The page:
CASUALTIES caused by land mines and explosive remnants of war increased by 5 percent in the first six months of this year compared with the same period in 2009, according to statistics released yesterday.
The June report from the Cambodian Mine/Explosive Remnants of War Victim Information System, which tracks data on mine casualties, states that there were 24 in total last month, up slightly from June 2009.
This casualty total was far lower than the 50 recorded in May, which was the worst month for casualties nationwide in nearly three years.
According to the information system, there have been 158 casualties through the first six months of the year.
Five people were killed in mine and UXO accidents recorded in June. Nineteen were injured, five of whom required amputations.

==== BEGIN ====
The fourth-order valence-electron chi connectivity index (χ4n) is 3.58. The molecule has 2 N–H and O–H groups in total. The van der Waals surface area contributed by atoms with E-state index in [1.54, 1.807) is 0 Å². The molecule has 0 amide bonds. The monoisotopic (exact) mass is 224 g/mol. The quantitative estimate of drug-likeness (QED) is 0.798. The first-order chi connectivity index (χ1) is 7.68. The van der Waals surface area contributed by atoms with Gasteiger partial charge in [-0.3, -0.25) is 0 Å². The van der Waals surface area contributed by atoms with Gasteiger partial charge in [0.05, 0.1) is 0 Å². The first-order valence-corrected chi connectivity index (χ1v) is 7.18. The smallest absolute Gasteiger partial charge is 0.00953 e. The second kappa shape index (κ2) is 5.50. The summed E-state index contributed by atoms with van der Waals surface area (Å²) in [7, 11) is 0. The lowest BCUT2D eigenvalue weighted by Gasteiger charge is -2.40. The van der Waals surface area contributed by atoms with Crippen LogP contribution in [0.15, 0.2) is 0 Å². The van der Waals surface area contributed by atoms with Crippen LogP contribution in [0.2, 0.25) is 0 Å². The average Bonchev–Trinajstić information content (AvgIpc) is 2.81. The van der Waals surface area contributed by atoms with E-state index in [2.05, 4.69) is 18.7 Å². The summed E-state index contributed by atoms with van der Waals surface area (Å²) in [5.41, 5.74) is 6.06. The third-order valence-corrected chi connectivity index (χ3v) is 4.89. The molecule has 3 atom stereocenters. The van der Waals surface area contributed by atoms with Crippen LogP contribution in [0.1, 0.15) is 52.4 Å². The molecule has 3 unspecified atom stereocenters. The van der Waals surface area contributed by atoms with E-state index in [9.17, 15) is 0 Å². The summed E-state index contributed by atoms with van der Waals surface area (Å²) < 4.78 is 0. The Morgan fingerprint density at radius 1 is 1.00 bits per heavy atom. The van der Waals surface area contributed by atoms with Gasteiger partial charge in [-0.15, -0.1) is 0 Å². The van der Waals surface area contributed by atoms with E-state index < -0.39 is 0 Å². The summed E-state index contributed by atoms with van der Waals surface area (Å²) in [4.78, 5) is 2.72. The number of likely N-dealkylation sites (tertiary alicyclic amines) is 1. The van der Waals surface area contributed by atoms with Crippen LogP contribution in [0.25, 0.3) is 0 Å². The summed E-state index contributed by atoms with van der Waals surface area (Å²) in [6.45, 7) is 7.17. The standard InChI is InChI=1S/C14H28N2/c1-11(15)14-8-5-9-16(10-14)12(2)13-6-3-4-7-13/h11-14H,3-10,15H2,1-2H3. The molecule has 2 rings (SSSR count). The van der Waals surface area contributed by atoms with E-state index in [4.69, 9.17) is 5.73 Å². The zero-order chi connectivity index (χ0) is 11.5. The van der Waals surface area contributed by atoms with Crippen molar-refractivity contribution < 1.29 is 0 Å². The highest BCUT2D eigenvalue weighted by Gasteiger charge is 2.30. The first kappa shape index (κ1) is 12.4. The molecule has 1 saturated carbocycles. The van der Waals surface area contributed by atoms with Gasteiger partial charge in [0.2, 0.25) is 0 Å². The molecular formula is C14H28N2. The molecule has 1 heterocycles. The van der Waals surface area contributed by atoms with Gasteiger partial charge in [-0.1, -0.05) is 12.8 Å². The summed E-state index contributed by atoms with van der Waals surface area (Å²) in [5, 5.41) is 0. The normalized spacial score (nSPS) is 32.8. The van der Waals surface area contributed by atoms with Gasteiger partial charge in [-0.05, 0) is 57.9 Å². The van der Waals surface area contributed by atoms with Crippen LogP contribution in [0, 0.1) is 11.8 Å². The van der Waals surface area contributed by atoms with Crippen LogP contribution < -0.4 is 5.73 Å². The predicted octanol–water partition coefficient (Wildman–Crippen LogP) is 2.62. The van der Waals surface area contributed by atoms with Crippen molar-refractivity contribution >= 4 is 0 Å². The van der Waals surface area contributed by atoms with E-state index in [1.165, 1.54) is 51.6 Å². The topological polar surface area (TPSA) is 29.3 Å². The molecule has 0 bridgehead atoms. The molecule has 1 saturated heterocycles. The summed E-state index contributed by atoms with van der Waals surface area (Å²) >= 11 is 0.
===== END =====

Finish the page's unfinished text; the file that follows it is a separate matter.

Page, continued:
Eight ERW accidents accounted for 16 of the casualties recorded in June, and five land-mine accidents were responsible for the other eight.
Between January 2009 and June 2010, the five most mine-affected provinces – Battambang, Banteay Meanchey, Preah Vihear, Pailin and Oddar Meanchey – have accounted for 66 percent of all casualties. Roughly 47 percent of these have been concentrated in 10 districts.
Over the longer term, Cambodia has seen a dramatic decrease in land-mine casualties, from 1,691 in 1993 to 244 last year.
But authorities have acknowledged that the government’s initial obligation to clear all contaminated areas in the Kingdom by 2009 – part of its commitment under the Ottawa Treaty, which bans the use of land mines – may have been unrealistic.
Cambodia was granted a 10-year extension on that goal during a gathering of parties to the treaty held in Cartagena, Colombia, in December.